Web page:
The principal route is the one to Georgia. It takes days to cross the border because of the number of people queueing to get out of Russia, and during that massive number of hours, they cannot sleep, buy food or go to a proper toilet. Many of them are men alone who left their families; they are disenchanted and claim the futility of resistance against the regime in Russia. The number of Russians arriving in Tbilisi is around 10,000 per day, driven by the “open-doors policy” adopted by the Georgian government.[12]

Thousands of Russians look for a safe place in neighbouring countries like Armenia, Kazakhstan, Kyrgyzstan, and Tajikistan. However, these are parties in the Collective Security Treaty Organization (CSTO) with Moscow, and consequently, they are expected to refuse the defectors. According to this, “the Kazakh and Uzbek authorities have already stated that they are only obliged to extradite Russian nationals to Moscow if they have been put on international wanted lists, which are reserved for more serious offences than draft evasion.”[13]

It is clear that the Russian people fleeing to avoid fighting in the war are still fighting their own battle as any refugee does, and they have the right to be protected. Their safety is at risk within their country, and they are forced to leave to avert their fate from war. Once out of Russia, their living conditions are often despicable. Above all, they fear being extradited to Russia, where they would suffer from inhuman treatment for violating conscription.

War Is Always About People

Analysing the dramatic situation that Ukrainians and Russians are going through highlights the two sides.

First of all, war is always a matter of people’s lives, and this is often forgotten in the war rhetoric. Governments and disseminators are concentrated on reporting the tide of the war by communicating the amount of military support given and received or the wideness of territories occupied or freed. These are crucial matters to understand what is going on, but they are not all. To furnish complete knowledge, the readers should also be aware of the conditions of the human component, how much they are effectively affected by the parties’ actions and how they are facing the situation. Sometimes external actors intervene in the scene, dealing with collateral factors and putting on refugees a further burden that worsens the situation.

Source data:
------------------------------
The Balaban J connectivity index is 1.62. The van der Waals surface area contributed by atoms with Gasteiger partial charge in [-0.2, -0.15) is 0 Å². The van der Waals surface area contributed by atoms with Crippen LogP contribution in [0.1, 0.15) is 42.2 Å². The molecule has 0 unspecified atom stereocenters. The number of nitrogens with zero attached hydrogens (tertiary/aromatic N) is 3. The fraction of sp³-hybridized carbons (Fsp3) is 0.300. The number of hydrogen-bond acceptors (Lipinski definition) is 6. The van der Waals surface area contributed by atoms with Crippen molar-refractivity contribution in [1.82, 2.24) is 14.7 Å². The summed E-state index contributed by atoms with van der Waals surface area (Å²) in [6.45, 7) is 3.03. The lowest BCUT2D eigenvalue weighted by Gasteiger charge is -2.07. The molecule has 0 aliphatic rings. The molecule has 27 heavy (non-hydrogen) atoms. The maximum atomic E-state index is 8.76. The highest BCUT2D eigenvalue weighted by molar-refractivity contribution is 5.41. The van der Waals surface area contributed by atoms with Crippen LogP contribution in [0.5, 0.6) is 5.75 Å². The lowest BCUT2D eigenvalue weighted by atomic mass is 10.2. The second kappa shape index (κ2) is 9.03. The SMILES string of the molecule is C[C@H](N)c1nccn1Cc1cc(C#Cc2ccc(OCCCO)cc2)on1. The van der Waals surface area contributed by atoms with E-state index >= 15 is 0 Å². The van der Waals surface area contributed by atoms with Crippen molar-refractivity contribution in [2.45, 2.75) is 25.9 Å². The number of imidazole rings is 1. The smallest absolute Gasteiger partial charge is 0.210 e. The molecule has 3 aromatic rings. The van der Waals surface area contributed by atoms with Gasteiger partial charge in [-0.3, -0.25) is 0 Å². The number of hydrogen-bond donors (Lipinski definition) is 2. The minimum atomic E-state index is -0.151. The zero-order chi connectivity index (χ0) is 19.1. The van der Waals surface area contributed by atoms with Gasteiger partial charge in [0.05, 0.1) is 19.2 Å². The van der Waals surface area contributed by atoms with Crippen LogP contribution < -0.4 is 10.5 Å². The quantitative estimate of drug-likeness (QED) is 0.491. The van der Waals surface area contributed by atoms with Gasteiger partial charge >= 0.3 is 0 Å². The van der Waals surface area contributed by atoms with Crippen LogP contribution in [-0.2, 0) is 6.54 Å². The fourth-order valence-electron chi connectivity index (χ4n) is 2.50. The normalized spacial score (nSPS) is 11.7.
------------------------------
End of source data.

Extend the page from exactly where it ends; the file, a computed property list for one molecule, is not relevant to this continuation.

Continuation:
Secondly, referring to the Russo-Ukrainian war, as with any war, it is likely to be true that the people suffering is not only from one side but from both. In this case, Ukrainians and Russians face different issues once out of their countries, but both are refugees and are struggling with the consequences. Moreover, the situation for them is specular since, in Ukraine, men remain in the country to fight in the war and women and children are fleeing. In Russia, women and children stay in the country, and men run to avoid fighting in the war.

From a human point of view, the spread legacy of the need to side with one part or the other blurs the reality which stands below and often makes it all about political ideologies. Instead, it would be the case to consider that human life is not about politics. Citizens cannot share the fault for their own government’s choices by being repelled by the humanitarian system.

[1] UNHCR, “Ukraine refugee situation”, operational data portal. Available at Last updated October 19, 2022.

[2] Ibid., last updated October 18, 2022.

[3] UNHCR, “Internally displaced people”, Ukraine section. Available at

[4] Kristy Siegfried, “Ukraine crisis creates new trafficking risks”, UNHCR, April 13, 2022. Available at

[5] UNODC, “Human trafficking and migrant smuggling”. Available at

[6] UNODC Research, “Conflict in Ukraine: key evidence on risks of trafficking in persons and smuggling of migrants”, last updated August 2022. Available at

[7] Ibid.

[8] Lorenzo Tondo, “Ukraine prosecutors uncover sex trafficking ring preying on women fleeing country”, The Guardian, July 7, 2022. Available at

[9] EUROPOL, “Human traffickers luring Ukrainian refugees on the web targeted in EU-wide hackathon”, June 23, 2022. Available at

[10] Doyinsola Oladipo, Caleb Davis and others, “Factbox: Where have Russians been fleeing to since mobilisation began?” Reuters, October 6, 2022. Available at

[11] Anne Kauranen and Janis Laizans, “Finland to join European neighbours in shutting out Russian tourists”, September 30, 2022. Available at

[12] BBC, “Tensions rise as Russian men flee into Georgia”, October 11, 2022. Video available at

[13] Kirill Krivosheev, “Russia’s Mass Exodus Is Forcing Its Neighbors to Get Off the Fence”, Carnegie, October 5, 2022. Available at